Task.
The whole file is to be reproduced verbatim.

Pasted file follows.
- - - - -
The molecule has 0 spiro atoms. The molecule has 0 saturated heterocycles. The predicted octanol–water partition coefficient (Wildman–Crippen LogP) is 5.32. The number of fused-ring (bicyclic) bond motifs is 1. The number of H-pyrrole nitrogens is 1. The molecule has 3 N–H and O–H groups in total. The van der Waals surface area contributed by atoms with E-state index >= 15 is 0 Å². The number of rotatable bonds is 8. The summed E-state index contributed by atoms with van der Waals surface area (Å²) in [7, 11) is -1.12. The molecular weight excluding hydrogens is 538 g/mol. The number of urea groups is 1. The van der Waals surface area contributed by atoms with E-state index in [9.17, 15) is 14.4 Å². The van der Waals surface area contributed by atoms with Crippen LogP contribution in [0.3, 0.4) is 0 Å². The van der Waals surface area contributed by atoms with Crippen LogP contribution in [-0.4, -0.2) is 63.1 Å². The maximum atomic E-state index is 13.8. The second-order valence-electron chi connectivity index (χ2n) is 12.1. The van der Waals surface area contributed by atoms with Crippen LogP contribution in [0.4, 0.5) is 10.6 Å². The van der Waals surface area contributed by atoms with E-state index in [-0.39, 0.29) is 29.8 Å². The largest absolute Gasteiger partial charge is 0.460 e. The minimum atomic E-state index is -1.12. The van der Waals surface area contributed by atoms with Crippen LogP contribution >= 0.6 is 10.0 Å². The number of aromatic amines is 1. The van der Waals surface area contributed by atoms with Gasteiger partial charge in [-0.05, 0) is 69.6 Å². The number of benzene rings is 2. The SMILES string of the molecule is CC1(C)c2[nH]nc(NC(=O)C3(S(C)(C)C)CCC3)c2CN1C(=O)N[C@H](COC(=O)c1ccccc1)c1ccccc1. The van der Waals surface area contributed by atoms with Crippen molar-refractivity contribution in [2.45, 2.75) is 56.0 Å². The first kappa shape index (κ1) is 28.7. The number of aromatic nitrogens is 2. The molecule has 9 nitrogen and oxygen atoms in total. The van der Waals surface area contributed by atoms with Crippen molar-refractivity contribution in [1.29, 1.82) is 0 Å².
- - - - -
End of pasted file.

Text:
The molecule has 0 spiro atoms. The molecule has 0 saturated heterocycles. The predicted octanol–water partition coefficient (Wildman–Crippen LogP) is 5.32. The number of fused-ring (bicyclic) bond motifs is 1. The number of H-pyrrole nitrogens is 1. The molecule has 3 N–H and O–H groups in total. The van der Waals surface area contributed by atoms with E-state index >= 15 is 0 Å². The number of rotatable bonds is 8. The summed E-state index contributed by atoms with van der Waals surface area (Å²) in [7, 11) is -1.12. The molecular weight excluding hydrogens is 538 g/mol. The number of urea groups is 1. The van der Waals surface area contributed by atoms with E-state index in [9.17, 15) is 14.4 Å². The van der Waals surface area contributed by atoms with Crippen LogP contribution in [0.3, 0.4) is 0 Å². The van der Waals surface area contributed by atoms with Crippen LogP contribution in [-0.4, -0.2) is 63.1 Å². The maximum atomic E-state index is 13.8. The second-order valence-electron chi connectivity index (χ2n) is 12.1. The van der Waals surface area contributed by atoms with Crippen LogP contribution in [0.4, 0.5) is 10.6 Å². The van der Waals surface area contributed by atoms with E-state index in [-0.39, 0.29) is 29.8 Å². The largest absolute Gasteiger partial charge is 0.460 e. The minimum atomic E-state index is -1.12. The van der Waals surface area contributed by atoms with Crippen LogP contribution >= 0.6 is 10.0 Å². The number of aromatic amines is 1. The van der Waals surface area contributed by atoms with Gasteiger partial charge in [-0.05, 0) is 69.6 Å². The number of benzene rings is 2. The SMILES string of the molecule is CC1(C)c2[nH]nc(NC(=O)C3(S(C)(C)C)CCC3)c2CN1C(=O)N[C@H](COC(=O)c1ccccc1)c1ccccc1. The van der Waals surface area contributed by atoms with Crippen molar-refractivity contribution in [2.45, 2.75) is 56.0 Å². The first kappa shape index (κ1) is 28.7. The number of aromatic nitrogens is 2. The molecule has 9 nitrogen and oxygen atoms in total. The van der Waals surface area contributed by atoms with Crippen molar-refractivity contribution in [1.29, 1.82) is 0 Å².